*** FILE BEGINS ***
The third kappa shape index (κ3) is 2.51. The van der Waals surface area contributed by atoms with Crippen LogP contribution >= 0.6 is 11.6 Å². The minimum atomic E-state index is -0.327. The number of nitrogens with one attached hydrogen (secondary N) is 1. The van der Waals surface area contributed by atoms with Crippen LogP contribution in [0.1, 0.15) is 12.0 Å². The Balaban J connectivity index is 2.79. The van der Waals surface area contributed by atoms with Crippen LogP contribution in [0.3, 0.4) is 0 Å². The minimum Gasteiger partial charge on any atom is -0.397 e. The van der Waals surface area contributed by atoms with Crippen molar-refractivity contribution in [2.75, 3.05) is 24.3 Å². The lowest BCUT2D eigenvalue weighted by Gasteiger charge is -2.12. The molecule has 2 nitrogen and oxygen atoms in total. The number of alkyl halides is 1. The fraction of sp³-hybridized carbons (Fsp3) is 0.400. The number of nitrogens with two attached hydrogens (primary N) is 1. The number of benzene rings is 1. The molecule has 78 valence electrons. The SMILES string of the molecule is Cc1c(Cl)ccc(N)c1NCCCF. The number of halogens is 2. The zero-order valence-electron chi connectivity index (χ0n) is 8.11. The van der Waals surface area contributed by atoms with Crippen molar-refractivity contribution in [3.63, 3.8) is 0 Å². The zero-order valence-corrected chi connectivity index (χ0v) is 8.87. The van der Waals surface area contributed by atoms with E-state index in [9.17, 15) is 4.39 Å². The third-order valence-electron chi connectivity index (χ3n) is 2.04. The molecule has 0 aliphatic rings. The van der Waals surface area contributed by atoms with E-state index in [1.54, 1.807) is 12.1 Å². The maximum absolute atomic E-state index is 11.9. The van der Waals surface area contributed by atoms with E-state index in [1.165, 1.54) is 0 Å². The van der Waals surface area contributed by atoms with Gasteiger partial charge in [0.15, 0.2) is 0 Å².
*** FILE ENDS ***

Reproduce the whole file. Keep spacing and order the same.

The third kappa shape index (κ3) is 2.51. The van der Waals surface area contributed by atoms with Crippen LogP contribution >= 0.6 is 11.6 Å². The minimum atomic E-state index is -0.327. The number of nitrogens with one attached hydrogen (secondary N) is 1. The van der Waals surface area contributed by atoms with Crippen LogP contribution in [0.1, 0.15) is 12.0 Å². The Balaban J connectivity index is 2.79. The van der Waals surface area contributed by atoms with Crippen LogP contribution in [0.3, 0.4) is 0 Å². The minimum Gasteiger partial charge on any atom is -0.397 e. The van der Waals surface area contributed by atoms with Crippen molar-refractivity contribution in [2.75, 3.05) is 24.3 Å². The lowest BCUT2D eigenvalue weighted by Gasteiger charge is -2.12. The molecule has 2 nitrogen and oxygen atoms in total. The number of alkyl halides is 1. The fraction of sp³-hybridized carbons (Fsp3) is 0.400. The number of nitrogens with two attached hydrogens (primary N) is 1. The number of benzene rings is 1. The molecule has 78 valence electrons. The SMILES string of the molecule is Cc1c(Cl)ccc(N)c1NCCCF. The number of halogens is 2. The zero-order valence-electron chi connectivity index (χ0n) is 8.11. The van der Waals surface area contributed by atoms with Crippen molar-refractivity contribution in [3.63, 3.8) is 0 Å². The zero-order valence-corrected chi connectivity index (χ0v) is 8.87. The van der Waals surface area contributed by atoms with E-state index in [9.17, 15) is 4.39 Å². The third-order valence-electron chi connectivity index (χ3n) is 2.04. The molecule has 0 aliphatic rings. The van der Waals surface area contributed by atoms with E-state index in [1.54, 1.807) is 12.1 Å². The maximum absolute atomic E-state index is 11.9. The van der Waals surface area contributed by atoms with E-state index in [1.165, 1.54) is 0 Å². The van der Waals surface area contributed by atoms with Gasteiger partial charge in [0.15, 0.2) is 0 Å².